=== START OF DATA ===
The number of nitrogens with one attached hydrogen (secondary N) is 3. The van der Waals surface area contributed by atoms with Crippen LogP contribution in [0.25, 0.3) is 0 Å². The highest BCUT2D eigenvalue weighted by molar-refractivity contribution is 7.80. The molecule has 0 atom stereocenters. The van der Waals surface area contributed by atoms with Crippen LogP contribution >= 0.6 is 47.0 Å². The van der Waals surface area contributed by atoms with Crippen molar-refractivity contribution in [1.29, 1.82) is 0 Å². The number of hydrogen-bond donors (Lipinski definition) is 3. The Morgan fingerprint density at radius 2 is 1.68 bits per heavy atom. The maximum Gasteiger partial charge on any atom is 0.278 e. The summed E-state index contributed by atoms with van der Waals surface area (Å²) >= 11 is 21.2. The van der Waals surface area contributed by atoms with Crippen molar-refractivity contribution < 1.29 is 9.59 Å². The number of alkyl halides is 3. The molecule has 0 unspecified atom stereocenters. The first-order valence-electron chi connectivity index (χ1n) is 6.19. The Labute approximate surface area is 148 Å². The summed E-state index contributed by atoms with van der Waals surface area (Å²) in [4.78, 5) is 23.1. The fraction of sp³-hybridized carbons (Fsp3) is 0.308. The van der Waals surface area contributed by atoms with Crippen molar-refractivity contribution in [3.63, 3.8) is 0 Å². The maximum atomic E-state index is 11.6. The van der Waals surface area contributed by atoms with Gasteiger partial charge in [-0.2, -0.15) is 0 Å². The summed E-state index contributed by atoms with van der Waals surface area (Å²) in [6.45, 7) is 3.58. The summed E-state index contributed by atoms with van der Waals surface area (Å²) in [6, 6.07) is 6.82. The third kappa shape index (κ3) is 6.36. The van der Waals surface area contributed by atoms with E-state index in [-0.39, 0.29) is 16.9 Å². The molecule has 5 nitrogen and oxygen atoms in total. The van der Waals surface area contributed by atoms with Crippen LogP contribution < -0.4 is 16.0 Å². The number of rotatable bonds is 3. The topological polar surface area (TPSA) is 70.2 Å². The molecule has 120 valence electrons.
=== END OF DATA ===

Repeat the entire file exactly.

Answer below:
The number of nitrogens with one attached hydrogen (secondary N) is 3. The van der Waals surface area contributed by atoms with Crippen LogP contribution in [0.25, 0.3) is 0 Å². The highest BCUT2D eigenvalue weighted by molar-refractivity contribution is 7.80. The molecule has 0 atom stereocenters. The van der Waals surface area contributed by atoms with Crippen LogP contribution >= 0.6 is 47.0 Å². The van der Waals surface area contributed by atoms with Crippen molar-refractivity contribution in [1.29, 1.82) is 0 Å². The number of hydrogen-bond donors (Lipinski definition) is 3. The Morgan fingerprint density at radius 2 is 1.68 bits per heavy atom. The maximum Gasteiger partial charge on any atom is 0.278 e. The summed E-state index contributed by atoms with van der Waals surface area (Å²) >= 11 is 21.2. The van der Waals surface area contributed by atoms with Crippen molar-refractivity contribution < 1.29 is 9.59 Å². The number of alkyl halides is 3. The molecule has 0 unspecified atom stereocenters. The first-order valence-electron chi connectivity index (χ1n) is 6.19. The Labute approximate surface area is 148 Å². The summed E-state index contributed by atoms with van der Waals surface area (Å²) in [4.78, 5) is 23.1. The fraction of sp³-hybridized carbons (Fsp3) is 0.308. The van der Waals surface area contributed by atoms with Crippen molar-refractivity contribution in [3.63, 3.8) is 0 Å². The maximum atomic E-state index is 11.6. The van der Waals surface area contributed by atoms with Gasteiger partial charge in [-0.2, -0.15) is 0 Å². The summed E-state index contributed by atoms with van der Waals surface area (Å²) in [6.45, 7) is 3.58. The summed E-state index contributed by atoms with van der Waals surface area (Å²) in [6, 6.07) is 6.82. The third kappa shape index (κ3) is 6.36. The van der Waals surface area contributed by atoms with E-state index in [-0.39, 0.29) is 16.9 Å². The molecule has 5 nitrogen and oxygen atoms in total. The van der Waals surface area contributed by atoms with Crippen LogP contribution < -0.4 is 16.0 Å². The number of rotatable bonds is 3. The topological polar surface area (TPSA) is 70.2 Å². The molecule has 120 valence electrons.